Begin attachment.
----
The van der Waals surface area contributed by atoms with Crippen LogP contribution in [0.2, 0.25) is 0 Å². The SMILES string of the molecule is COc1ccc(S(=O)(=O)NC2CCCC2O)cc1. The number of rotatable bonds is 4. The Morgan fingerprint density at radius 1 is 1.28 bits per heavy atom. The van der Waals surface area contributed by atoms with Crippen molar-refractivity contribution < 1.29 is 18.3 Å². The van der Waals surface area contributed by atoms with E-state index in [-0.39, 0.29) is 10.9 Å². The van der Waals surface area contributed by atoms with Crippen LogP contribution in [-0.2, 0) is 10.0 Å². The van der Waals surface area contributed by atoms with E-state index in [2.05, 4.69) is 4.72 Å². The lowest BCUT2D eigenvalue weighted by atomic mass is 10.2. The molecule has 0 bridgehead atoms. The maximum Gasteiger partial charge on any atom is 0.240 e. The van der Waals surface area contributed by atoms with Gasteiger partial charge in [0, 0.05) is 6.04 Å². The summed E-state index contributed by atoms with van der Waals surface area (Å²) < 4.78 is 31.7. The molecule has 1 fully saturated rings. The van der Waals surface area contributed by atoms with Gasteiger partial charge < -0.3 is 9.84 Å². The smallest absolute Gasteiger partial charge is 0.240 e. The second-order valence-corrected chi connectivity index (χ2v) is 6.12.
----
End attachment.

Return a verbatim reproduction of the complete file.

The van der Waals surface area contributed by atoms with Crippen LogP contribution in [0.2, 0.25) is 0 Å². The SMILES string of the molecule is COc1ccc(S(=O)(=O)NC2CCCC2O)cc1. The number of rotatable bonds is 4. The Morgan fingerprint density at radius 1 is 1.28 bits per heavy atom. The van der Waals surface area contributed by atoms with Crippen molar-refractivity contribution < 1.29 is 18.3 Å². The van der Waals surface area contributed by atoms with E-state index in [-0.39, 0.29) is 10.9 Å². The van der Waals surface area contributed by atoms with Crippen LogP contribution in [-0.2, 0) is 10.0 Å². The van der Waals surface area contributed by atoms with E-state index in [2.05, 4.69) is 4.72 Å². The lowest BCUT2D eigenvalue weighted by atomic mass is 10.2. The molecule has 0 bridgehead atoms. The maximum Gasteiger partial charge on any atom is 0.240 e. The van der Waals surface area contributed by atoms with Gasteiger partial charge in [0, 0.05) is 6.04 Å². The summed E-state index contributed by atoms with van der Waals surface area (Å²) < 4.78 is 31.7. The molecule has 1 fully saturated rings. The van der Waals surface area contributed by atoms with Gasteiger partial charge < -0.3 is 9.84 Å². The smallest absolute Gasteiger partial charge is 0.240 e. The second-order valence-corrected chi connectivity index (χ2v) is 6.12.